Ethanol drinking experience attenuates (-)sulpiride-induced increases in extracellular dopamine levels in the nucleus accumbens of alcohol-preferring (P) rats

Eric A. Engleman, William J. McBride, Ting Kai Li, Lawrence Lumeng, James M. Murphy

Research output: Contribution to journalArticle

28 Scopus citations

Abstract

Background: The reinforcing properties of ethanol may be partly mediated through the mesolimbic dopamine (DA) system. This study examines the effects of local application of the DA D2 receptor antagonist (-)sulpiride (SUL) on ethanol drinking of alcohol-preferring (P) rats, and extracellular DA levels in the nucleus accumbens (NAc) of P rats that were either ethanol-naive or had been chronically drinking ethanol. Methods: Microdialysis was used to sample NAc DA levels, and reverse microdialysis was used to locally administer the D2 antagonist (-)sulpiride (SUL) into the NAc of adult female P rats that were either drinking ethanol (n = 17) or were ethanol-naive (n = 24). Stable intake of 15% (v/v) ethanol (≥0.75 g/kg) was established for the ethanol-drinking group in daily 1-hr access periods over a minimum of 4 weeks before surgery. Naive and ethanol-drinking rats were implanted with bilateral guide cannulae aimed 4 mm above the NAc shell. After recovery from surgery, microdialysis probes (active area = 2 mm) were inserted bilaterally into the NAc. Two days later, rats in the ethanol-drinking and naive groups were each divided into two groups; one group was bilaterally perfused (1.0 μl/min) with artificial cerebrospinal fluid (aCSF) and the other group was further divided into three subgroups that were perfused with aCSF + either 50, 100, or 200 μM SUL for 240 min. During the last 60 min of perfusion, the ethanol-drinking rats were given their daily 1-hr ethanol access period. Following ethanol access, the aCSF + SUL subgroups were then given aCSF only. The entire perfusion procedure was repeated 24 hr later, but the aCSF only and aCSF + SUL group treatment conditions were transposed. Results: In ethanol-drinking rats, 100 and 200 μM SUL increased extracellular NAc DA levels to approximately 200% of basal values, but did not significantly alter ethanol intake. In ethanol-naive P rats, 100 and 200 μM SUL increased extracellular NAc DA levels significantly more (450% of basal; p < 0.05) than in the ethanol-drinking group. Conclusions: The findings are consistent with the hypothesis that ethanol-drinking experience causes a desensitization or a down-regulation of D2 autoreceptors in the NAc of P rats.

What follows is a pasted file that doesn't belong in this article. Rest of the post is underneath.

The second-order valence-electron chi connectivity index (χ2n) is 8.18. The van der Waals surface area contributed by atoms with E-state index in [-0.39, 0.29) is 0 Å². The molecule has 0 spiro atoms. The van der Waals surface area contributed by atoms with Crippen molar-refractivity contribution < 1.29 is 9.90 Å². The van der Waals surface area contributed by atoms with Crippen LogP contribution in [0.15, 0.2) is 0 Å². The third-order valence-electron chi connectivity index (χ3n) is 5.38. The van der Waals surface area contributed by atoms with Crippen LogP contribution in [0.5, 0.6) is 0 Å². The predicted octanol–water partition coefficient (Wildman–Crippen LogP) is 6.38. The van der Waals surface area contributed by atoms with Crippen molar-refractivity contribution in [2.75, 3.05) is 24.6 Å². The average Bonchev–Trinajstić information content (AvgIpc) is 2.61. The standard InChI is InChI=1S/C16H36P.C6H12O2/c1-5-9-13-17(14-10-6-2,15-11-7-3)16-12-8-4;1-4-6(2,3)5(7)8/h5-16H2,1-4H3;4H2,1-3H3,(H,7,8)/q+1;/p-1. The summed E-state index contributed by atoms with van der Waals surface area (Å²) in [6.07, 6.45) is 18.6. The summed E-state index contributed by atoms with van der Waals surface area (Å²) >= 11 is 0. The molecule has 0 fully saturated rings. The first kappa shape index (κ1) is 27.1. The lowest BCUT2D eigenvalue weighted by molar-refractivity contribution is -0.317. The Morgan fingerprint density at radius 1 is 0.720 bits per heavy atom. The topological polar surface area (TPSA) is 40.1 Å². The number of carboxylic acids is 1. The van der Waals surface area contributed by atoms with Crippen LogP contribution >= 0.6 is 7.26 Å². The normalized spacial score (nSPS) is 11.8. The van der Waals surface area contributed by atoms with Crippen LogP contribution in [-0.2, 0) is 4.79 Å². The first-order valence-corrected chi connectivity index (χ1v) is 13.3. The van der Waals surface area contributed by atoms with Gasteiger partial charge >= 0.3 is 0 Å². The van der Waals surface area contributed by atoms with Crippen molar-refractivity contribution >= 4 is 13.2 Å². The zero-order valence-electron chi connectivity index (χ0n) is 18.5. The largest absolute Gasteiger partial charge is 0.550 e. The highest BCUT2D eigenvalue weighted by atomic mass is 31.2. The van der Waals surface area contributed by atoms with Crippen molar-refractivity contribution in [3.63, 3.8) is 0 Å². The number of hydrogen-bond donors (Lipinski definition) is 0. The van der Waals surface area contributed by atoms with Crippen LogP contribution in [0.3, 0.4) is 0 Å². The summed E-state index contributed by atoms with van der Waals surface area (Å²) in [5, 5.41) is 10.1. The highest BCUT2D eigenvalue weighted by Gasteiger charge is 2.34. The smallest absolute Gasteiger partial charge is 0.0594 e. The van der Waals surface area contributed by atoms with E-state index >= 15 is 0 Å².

Original languageEnglish (US)
Pages (from-to)424-431
Number of pages8
JournalAlcoholism: Clinical and Experimental Research
Volume27
Issue number3
DOIs
StatePublished - Mar 1 2003

Keywords

  • Alcohol Drinking
  • Alcoholism
  • Dopamine
  • Microdialysis
  • Reinforcement

ASJC Scopus subject areas

  • Medicine (miscellaneous)
  • Toxicology

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